Wallace MR, Marchuk DA, Andersen LB, Letcher R, Odeh HM, Saulino AM, et al. Type 1 neurofibromatosis gene: identification of a large transcript disrupted in three NF1 patients. Science. 1990;249:181–6.
Viskochil D, Buchberg AM, Xu G, Cawthon RM, Stevens J, Wolff RK, et al. Deletions and translocations interrupt a cloned gene at the neurofibromatosis type 1 locus. Cell. 1990;27:1654–9.
Friedman JM. Neurofibromatosis 1. In: Adam MP, Ardinger HH, Pagon RA, Wallace SE, Bean LJH, Stephens K, Amemiya A, editors. GeneReviews. Seattle: University of Washington; 1998. p. 1993–2019.
Szudek J, Birch P, Friedman J. Growth in North American white children with neurofibromatosis 1 (NF1). J Med Genet. 2000;37:933–8.
Illes T, Halmai V, de Jonge T, Dubousset J. Decreased bone mineral density in neurofibromatosis-1 patients with spinal deformities. Osteoporosis Int. 2001;12:823–7.
Konishi K, Nakamura M, Yamakawa H, Suzuki H, Saruta T, Hanaoka H, et al. Hypophosphatemic osteomalacia in von Recklinghausen neurofibromatosis. Am J Med Sci. 1991;301:322–8.
Shimada T, Mizutani S, Muto T, Yoneya T, Hino R, Takeda S, et al. Cloning and characterization of FGF23 as a causative factor of tumor-induced osteomalacia. Proc Natl Acad Sci U S A. 2001;98:6500–5.
ADHR Consortium. Autosomal dominant hypophosphataemic rickets is associated with mutations in FGF23. Nat Genet. 2000;26:345–8.
Liu S, Guo R, Simpson LG, Xiao ZS, Burnham CE, Quarles LD. Regulation of fibroblastic growth factor 23 expression but not degradation by PHEX. J Biol Chem. 2003;278:37419–26.
Chong WH, Molinolo AA, Chen CC, Collins MT. Tumor-induced osteomalacia. Endocr Relat Cancer. 2011;18:R53–7.
Fukagawa M, Nii-Kono T, Kazama JJ. Role of fibroblast growth factor 23 in health and chronic kidney disease. Curr Opin Nephrol Hypertens. 2005;14:325–9.
McCance RA. Osteomalacia with Looser’s nodes (Milkman’s syndrome) due to the raised resistance to vitamin D acquired about the age of 15 years. Q J Med. 1947;16:33–47.
Koriyama N, Nishimoto K, Kodama T, Nakazaki M, Kurono Y, Yoshida H, et al. Oncogenic osteomalacia in a case with a maxillary sinus mesenchymal tumor. Am J Med Sci. 2006;332:142–7.
Yin Z, Du J, Yu F, Xia W. Tumor-induced osteomalacia. Osteoporosis Sarcopenia. 2018;4:119–27.
Gould EP. The bone changes occurring in von Recklinghausen’s disease. Quart J Med. 1918;11:221–7.
Ben-Baruch D, Ziv Y, Sandbank J, Wolloch Y. Oncogenic osteomalacia induced by schwannoma in a patient with neurofibromatosis. Eur J Surg Oncol. 1994;20:57–61.
Abdel-Wanis ME, Kawahara N, Tomita K. The association of neurofibromatosis 1 and spinal deformity with primary hyperparathyroidism and osteomalacia: might melatonin have a role? J Orthop Sci. 2001;6:193–8.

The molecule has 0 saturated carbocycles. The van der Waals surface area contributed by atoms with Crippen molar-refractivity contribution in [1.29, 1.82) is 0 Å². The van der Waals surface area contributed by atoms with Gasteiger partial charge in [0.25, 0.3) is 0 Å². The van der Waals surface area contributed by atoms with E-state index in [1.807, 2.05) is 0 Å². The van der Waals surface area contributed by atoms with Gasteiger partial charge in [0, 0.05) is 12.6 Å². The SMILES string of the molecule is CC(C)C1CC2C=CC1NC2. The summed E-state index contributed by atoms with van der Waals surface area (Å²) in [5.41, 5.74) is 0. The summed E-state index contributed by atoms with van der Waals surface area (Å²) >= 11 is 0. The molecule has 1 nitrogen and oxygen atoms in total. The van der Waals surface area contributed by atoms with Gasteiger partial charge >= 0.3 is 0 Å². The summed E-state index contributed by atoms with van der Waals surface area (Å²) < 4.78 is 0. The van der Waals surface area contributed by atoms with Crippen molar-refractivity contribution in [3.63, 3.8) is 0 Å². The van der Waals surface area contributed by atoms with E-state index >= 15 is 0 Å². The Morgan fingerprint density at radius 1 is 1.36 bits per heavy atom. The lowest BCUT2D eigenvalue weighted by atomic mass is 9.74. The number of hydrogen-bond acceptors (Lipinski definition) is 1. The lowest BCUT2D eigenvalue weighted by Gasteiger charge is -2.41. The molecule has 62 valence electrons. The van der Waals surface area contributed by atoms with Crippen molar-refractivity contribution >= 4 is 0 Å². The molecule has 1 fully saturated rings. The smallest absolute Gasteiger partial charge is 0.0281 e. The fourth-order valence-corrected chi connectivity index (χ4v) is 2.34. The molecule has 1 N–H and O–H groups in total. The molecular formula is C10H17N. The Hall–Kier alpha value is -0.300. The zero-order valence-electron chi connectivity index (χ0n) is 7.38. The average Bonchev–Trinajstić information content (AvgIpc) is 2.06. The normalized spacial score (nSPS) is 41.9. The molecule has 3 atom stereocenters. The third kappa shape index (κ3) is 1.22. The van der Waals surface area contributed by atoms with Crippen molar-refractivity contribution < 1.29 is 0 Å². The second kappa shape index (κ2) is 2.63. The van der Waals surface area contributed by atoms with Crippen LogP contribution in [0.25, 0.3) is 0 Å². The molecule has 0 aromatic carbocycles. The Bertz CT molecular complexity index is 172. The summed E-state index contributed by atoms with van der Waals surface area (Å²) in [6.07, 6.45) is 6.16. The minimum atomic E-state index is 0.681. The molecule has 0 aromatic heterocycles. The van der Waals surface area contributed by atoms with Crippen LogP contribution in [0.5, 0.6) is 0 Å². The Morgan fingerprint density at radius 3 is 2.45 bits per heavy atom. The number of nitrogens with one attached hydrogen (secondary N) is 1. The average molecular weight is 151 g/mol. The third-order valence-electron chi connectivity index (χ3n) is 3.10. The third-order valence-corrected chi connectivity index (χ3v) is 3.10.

Soveid M. Tumor associated osteomalacia in neurofibromatosis: case report and literature review. MJIRI. 2003;16:227–30.
Chadha M, Singh AP, Singh AP. Hypophosphataemic osteomalacia in neurofibromatosis. Acta Orthop Belg. 2009;75:847–50.
Gupta A, Dwivedi A, Patel P, Gupta S. Hypophosphatemic osteomalacia in von Recklinghausen neurofibromatosis: Case report and literature review. Indian J Radiol Imaging. 2015;25:63–6.
Sahoo SK, Kushwaha P, Bharti N, Khedgikar V, Trivedi R, Agrawal V, et al. Elevated FGF23 in a patient with hypophosphatemic osteomalacia associated with neurofibromatosis type 1. Bone. 2019; https://doi.org/10.1016/j.bone.2019.115055.
Shigematsu T, Kazama JJ, Yamashita T, Fukumoto S, Hosoya T, Gejyo F, et al. Possible involvement of circulating fibroblast growth factor 23 in the development of secondary hyperparathyroidism associated with renal insufficiency. Am J Kidney Dis. 2004;44:250–6.
Lammert M, Friedman JM, Roth FJ, Friedrich RE, Kluwe L, Atkins D, et al. Vitamin D deficiency associated with number of neurofibromas in neurofibromatosis 1. J Med Genet. 2006;43:810–3.
Reubi JC, Waster B, Laissue JA, Gebbers JO. Somatostatin and vasoactive intestinal peptide receptors in human mesenchymal tumors: in vitro identification. Cancer Res. 1996;56:1922–31.
Houang M, Clarkson A, Sioson L, Elston MS, Clifton-Bligh RJ, Dray M, et al. Phosphaturic mesenchymal tumors show positive staining for somatostatin receptor 2A (SSTR2A). Hum Pathol. 2013;44:2711–8.
Jan de Beur SM, Streeten EA, Civelek AC, McCarthy EF, Uribe L, Marx SJ, et al. Localisation of mesenchymal tumours by somatostatin receptor imaging. Lancet. 2002;359:761–3.
Łebek-Szatańska A, Papierska L, Marcinowska-Suchowierska E, Nowak KM, Zgliczyński W, Misiorowski W. Positive somatostatin receptor imaging does not predict somatostatin analogue efficacy in tumor-induced osteomalacia. Pol Arch Intern Med. 2018;128:554–5.
Feng J, Jiang Y, Wang O, Li M, Xing X, Huo L, et al. The diagnostic dilemma of tumor induced osteomalacia: a retrospective analysis of 144 cases. Endocr J. 2017;64:675–83.
Kamiya N, Yamaguchi R, Aruwajoye O, Kim AJ, Kuroyanagi G, Phipps M, et al. Targeted disruption of NF1 in osteocytes increases FGF23 and osteoid with osteomalacia-like bone phenotype. J Bone Miner Res. 2017;32:1716–26.
We wish to thank GenoStaff Co., Ltd., Tokyo, Japan, for the immunohistochemical staining, and GeneticLab Co., Ltd., Sapporo, Japan, for gene expression analysis by RT-PCR. We also thank the patient for her permission to publish this manuscript. Furthermore, we thank medical editing services on Forte, Inc.
Ethics approval and consent to participate
Both the removal of the neurofibromas and the immunohistochemical examinations on the excised tissue were approved by the clinical ethical review committee of Kagoshima Medical Center (Authorization number 17010, December 28, 2017). The patient gave written informed consent for the surgical procedure and subsequent evaluation of the tissue.
Consent for publication
Written informed consent was obtained from the patient for publication of this case report and any accompanying images. A copy of the written consent is available for review by the Editor-in-Chief of this journal.
The authors declare that they have no competing interests.
Springer Nature remains neutral with regard to jurisdictional claims in published maps and institutional affiliations.
About this article
Cite this article
Obo, T., Koriyama, N., Tokito, A. et al. Neurofibromatosis type 1 associated with hypophosphatemic osteomalacia due to hypersecretion of fibroblast growth factor 23: a case report. J Med Case Reports 14, 56 (2020). https://doi.org/10.1186/s13256-020-02381-1